How long is the recovery period after foot surgery?
Full recovery typically requires between 6 and 12 weeks. Swelling is the “enemy” after surgery and precautions must be taken to minimize it. A slow, gradual return to activities is encouraged.
What is the rehabilitation after surgery?
Foot and ankle surgery rehabilitation can be done at home but usually requires some formal physiotherapy. The physiotherapist will advise you on correct exercises, walking patterns and stretches to ensure optimal post operative recovery. Some patients require orthotics (foot supports), and special footwear. This care helps ensure that the results of the operation are long lasting.
How can I manage at home during recovery from foot surgery?
After the first 48 hours of foot elevation, you can usually gradually return to most activities wearing your post operative shoes. The dressing placed at the time of surgery is left intact until your first postoperative visit. The surgical dressing cannot get wet. Therefore, baths are encouraged. If one chooses to shower, then an “over-the-foot” bag is necessary.
How frequently should I schedule follow up appointments with my doctor following surgery?
You should visit your surgeon one week post operatively for the first dressing change. After this appointments will be made depending on your particular surgery..
Are there other resources that I can go to for more information on the procedure?
Patients can go to the following resources for more information on this procedure: Australasian College of Podiatric Surgeons website: www.acps.edu.au
Why should I seek a second opinion regarding treatment for this procedure?
As modern medical care grows more complex, patients can feel overwhelmed. The opportunity to consult a recognized authority about a particular diagnosis and treatment can bring peace of mind at an emotionally difficult time. A second opinion may be beneficial when:
- You are uncertain about having surgery.
- You still have questions or concerns about your current treatment.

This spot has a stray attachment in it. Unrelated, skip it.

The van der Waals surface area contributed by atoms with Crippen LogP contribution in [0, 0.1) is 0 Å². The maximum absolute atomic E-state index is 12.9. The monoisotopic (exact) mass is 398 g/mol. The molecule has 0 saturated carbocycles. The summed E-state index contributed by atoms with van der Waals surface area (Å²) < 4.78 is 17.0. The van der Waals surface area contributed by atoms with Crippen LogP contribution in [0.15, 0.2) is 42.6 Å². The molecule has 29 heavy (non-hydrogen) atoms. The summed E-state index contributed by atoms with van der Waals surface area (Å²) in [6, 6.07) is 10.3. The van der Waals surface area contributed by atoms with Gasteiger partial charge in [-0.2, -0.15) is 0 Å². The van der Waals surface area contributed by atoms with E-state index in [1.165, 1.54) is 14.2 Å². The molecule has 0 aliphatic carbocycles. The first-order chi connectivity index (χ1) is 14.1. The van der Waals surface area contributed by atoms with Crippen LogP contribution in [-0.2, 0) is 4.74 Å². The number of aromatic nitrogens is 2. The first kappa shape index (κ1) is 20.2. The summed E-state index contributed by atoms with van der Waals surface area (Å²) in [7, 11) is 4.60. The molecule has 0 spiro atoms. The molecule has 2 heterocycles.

- You have multiple medical problems.
- You have choices to make about treatment.
How much does surgery cost?
It is very difficult to give a cost of a surgical procedure prior to the surgeon reviewing your foot as all feet and different and each procedure is tailored specifically to your foot. The surgeon will give a written quote for your procedure after your consultation. As a guide, however, an uncomplicated basis bunion procedure costs approximately $2200. This cost is billed directly by the surgeon. You will also have an anaesthetic cost and this is billed by the anaesthetist on a per half hour basis. This cost is not claimable through your private health fund or Medicare. The day surgery facility bills your health fund directly and there may be a gap that you will need to pay on the day of surgery. If you are not in a private health fund then the cost of the day surgery facility will have to be fully paid on the day of surgery. Please call the particular surgery directly to confirm these costs. Rebates: There is no Medicare rebate for podiatric surgery at present. Private health insurance rebates vary substantially between funds. Most private health funds provide a very minimal rebate for surgery but you should check with your health fund prior to surgery. You will have a written quote with MBS codes and podiatry item numbers that will help the fund determine what your rebate may be.